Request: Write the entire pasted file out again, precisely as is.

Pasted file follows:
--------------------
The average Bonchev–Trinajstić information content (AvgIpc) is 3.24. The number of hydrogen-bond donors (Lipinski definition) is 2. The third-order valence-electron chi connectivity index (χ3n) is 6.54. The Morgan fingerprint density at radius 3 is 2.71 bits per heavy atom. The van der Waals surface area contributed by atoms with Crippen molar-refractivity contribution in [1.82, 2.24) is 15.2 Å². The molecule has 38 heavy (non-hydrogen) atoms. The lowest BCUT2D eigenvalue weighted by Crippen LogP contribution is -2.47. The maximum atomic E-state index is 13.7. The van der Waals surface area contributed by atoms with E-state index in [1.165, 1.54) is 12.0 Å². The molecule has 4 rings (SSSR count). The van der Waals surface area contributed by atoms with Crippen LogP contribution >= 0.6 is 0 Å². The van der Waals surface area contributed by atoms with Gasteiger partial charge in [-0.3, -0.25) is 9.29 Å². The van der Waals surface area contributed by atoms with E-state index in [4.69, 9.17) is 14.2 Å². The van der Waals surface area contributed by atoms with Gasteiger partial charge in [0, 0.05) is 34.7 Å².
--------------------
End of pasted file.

The average Bonchev–Trinajstić information content (AvgIpc) is 3.24. The number of hydrogen-bond donors (Lipinski definition) is 2. The third-order valence-electron chi connectivity index (χ3n) is 6.54. The Morgan fingerprint density at radius 3 is 2.71 bits per heavy atom. The van der Waals surface area contributed by atoms with Crippen molar-refractivity contribution in [1.82, 2.24) is 15.2 Å². The molecule has 38 heavy (non-hydrogen) atoms. The lowest BCUT2D eigenvalue weighted by Crippen LogP contribution is -2.47. The maximum atomic E-state index is 13.7. The van der Waals surface area contributed by atoms with E-state index in [1.165, 1.54) is 12.0 Å². The molecule has 4 rings (SSSR count). The van der Waals surface area contributed by atoms with Crippen LogP contribution >= 0.6 is 0 Å². The van der Waals surface area contributed by atoms with Gasteiger partial charge in [-0.3, -0.25) is 9.29 Å². The van der Waals surface area contributed by atoms with E-state index in [4.69, 9.17) is 14.2 Å². The van der Waals surface area contributed by atoms with Gasteiger partial charge in [0, 0.05) is 34.7 Å².